Get the measles vaccine to avoid rapid spread, UK health chief says

Get the measles vaccine to avoid rapid spread, UK health chief says

  • By Jacqueline Howard and Philippa Roxby, health correspondent
  • BBC News

Image source, Getty Images

Measles is likely to spread rapidly across larger parts of the UK unless more people take the vaccine, a senior health official has warned.

Dame Jenny Harris, chief executive of the UK Health Security Agency (UKHSA), says vaccination rates are “significantly lower” than recommended by the World Health Organization.

Temporary clinics are being introduced to vaccinate more children as cases continue to rise.

Measles is a highly contagious disease.

It is spread by coughing and sneezing. More than 200 cases have been confirmed in the West Midlands in recent months, most of them in Birmingham.

Ms Jenny expressed concern that without urgent action, we are likely to see the measles virus “spread and spread rapidly” in other cities and towns with low vaccine uptake.

She told BBC Radio 4’s Today programme: “The focus this morning is on the West Midlands, but I think the real issue is that we need a call to action across the country.”

The UK Health Services Agency (UKHSA) has now declared the measles outbreak a national incident, allowing it to allocate more resources to tackling the problem.

In some areas of London, such as Hackney, nearly half of children have not been fully vaccinated against the disease.

The measles, mumps and rubella (MMR) vaccine is given in two doses, the first at 12 months of age, and the second at around three years and four months, before children start school.

Ms Jenny said the UK had previously achieved measles elimination, but vaccination rates had now fallen.

“On average, only about 85% of children reach school after taking both MMR doses,” she said.

NHS figures show that taking two MMR doses by age five was considered too low in some areas in 2022-23:

  • 74% in London
  • 83.7% in the West Midlands
  • 85.1% in the northwest

The World Health Organization recommends that at least 95% of the population be covered by two doses of vaccination because measles is highly contagious and spreads easily.

But in cities such as Liverpool, Manchester, Birmingham and Nottingham, only 75% of five-year-olds are in this situation.

What is the reason for the decline in vaccinations?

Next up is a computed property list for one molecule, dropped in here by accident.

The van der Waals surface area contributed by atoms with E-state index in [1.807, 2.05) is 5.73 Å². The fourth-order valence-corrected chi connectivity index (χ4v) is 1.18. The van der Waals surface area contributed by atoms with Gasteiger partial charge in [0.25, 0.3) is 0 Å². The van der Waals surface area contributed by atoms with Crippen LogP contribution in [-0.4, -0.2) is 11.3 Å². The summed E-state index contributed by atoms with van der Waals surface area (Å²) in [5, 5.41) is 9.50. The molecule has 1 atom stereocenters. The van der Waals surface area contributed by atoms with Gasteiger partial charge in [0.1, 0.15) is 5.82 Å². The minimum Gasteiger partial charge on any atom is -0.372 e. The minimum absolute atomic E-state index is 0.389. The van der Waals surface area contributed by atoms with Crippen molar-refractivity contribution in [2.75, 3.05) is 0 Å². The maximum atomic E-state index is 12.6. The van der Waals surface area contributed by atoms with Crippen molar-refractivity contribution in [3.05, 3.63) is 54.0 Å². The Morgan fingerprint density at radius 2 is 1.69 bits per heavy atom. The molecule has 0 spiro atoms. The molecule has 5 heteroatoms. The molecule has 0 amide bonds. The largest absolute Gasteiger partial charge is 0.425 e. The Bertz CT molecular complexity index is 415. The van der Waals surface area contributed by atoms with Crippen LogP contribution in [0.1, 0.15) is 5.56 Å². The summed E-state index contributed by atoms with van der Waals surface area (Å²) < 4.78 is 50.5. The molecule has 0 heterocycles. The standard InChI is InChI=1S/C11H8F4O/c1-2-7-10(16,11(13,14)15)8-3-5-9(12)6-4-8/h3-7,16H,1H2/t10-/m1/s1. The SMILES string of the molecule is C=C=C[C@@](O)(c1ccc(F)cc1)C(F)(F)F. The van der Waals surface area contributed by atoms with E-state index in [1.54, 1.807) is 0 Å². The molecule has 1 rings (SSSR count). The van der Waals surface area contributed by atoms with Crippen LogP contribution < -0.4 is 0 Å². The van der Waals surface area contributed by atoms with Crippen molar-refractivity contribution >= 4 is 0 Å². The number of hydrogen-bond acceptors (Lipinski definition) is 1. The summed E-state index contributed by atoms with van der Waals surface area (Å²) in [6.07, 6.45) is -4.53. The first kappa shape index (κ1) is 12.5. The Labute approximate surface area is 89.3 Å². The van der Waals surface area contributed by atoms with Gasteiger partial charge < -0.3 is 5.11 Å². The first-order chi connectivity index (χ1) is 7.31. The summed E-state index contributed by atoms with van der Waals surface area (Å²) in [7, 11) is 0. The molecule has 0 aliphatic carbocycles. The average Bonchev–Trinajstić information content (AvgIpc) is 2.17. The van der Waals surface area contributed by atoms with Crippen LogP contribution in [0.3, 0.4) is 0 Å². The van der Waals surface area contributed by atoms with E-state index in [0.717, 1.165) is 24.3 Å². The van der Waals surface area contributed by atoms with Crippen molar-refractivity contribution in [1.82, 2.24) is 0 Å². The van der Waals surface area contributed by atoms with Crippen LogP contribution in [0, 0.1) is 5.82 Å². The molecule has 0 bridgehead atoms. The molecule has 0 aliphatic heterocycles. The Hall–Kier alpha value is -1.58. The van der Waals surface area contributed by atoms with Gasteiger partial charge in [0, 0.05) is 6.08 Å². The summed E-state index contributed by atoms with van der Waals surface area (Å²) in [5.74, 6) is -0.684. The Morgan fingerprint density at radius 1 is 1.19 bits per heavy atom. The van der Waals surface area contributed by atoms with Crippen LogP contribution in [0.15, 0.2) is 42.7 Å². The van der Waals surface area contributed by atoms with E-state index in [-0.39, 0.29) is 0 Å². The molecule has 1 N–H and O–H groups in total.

It’s too easy to blame anti-vaccine sentiment for the current measles outbreak, says Helen Bedford, professor of child health at University College London.

Access to GPs, reductions in the number of trained staff who can answer parents’ questions about vaccines and the challenge of making and accessing appointments are all factors for families with young children, she says.

The pandemic has also had an impact, with “some parents afraid to go to clinics for fear of contracting Covid or because they were not aware that vaccination services were continuing,” Professor Bedford adds.

In London, mobile vaccination clinics have been set up to increase vaccine uptake in the Camden borough, where one in four children start school late for the MMR vaccination.

Kirsten Watters, Camden Council’s director of health and wellbeing, said the clinics provide a convenient place for busy parents to tick their list.

She said: “When talking to parents, we find that most of them intend to vaccinate their children. We have high levels of confidence, but they find it difficult to organize appointments and reach these vaccination clinics.” Today’s programme.

“People have forgotten how miserable it is to have measles,” Ms. Jenny said.

“I’m actually from the generation that had measles, and I can’t remember much of my childhood, but I can remember it and it’s pretty miserable,” she said.

Measles is one of the most contagious diseases affecting humans. On average, in low-protection communities, one person will spread the virus to 15 others.

This makes it much more infectious than the coronavirus, which has an R number, or reproduction number, of around 3.

R is a way to evaluate a disease’s ability to spread.

Where can I get the vaccine?

The advice is to ask your GP about the MMR vaccine if your child misses either dose.

Older children and adults can also follow up on doses at any time by making an appointment through their GP.

Young people going to university or college and anyone in their 20s who missed out as a child are also urged to apply.

The standard MMR vaccine contains pork-derived ingredients, but those who don’t eat pork products can order an alternative version called Priorix from their GP.

What happens if I get measles?

Measles is recognized by a high temperature, a red or brown rash, blistering, red eyes, coughing and sneezing.

It usually goes away after seven to 10 days, however, it can lead to serious problems if it affects other parts of the body, such as the lungs or brain.

Complications can include pneumonia, meningitis, blindness, and seizures.

Infants, young children, pregnant women, and those with weakened immune systems are most at risk.

People infected with measles remain contagious until at least four days after the rash appears.

Those with mild symptoms are asked not to visit their GP or hospital but to call the NHS on 111 or get help online.

They should also stay away from nursery, school, university, work and other group activities while they are infectious.

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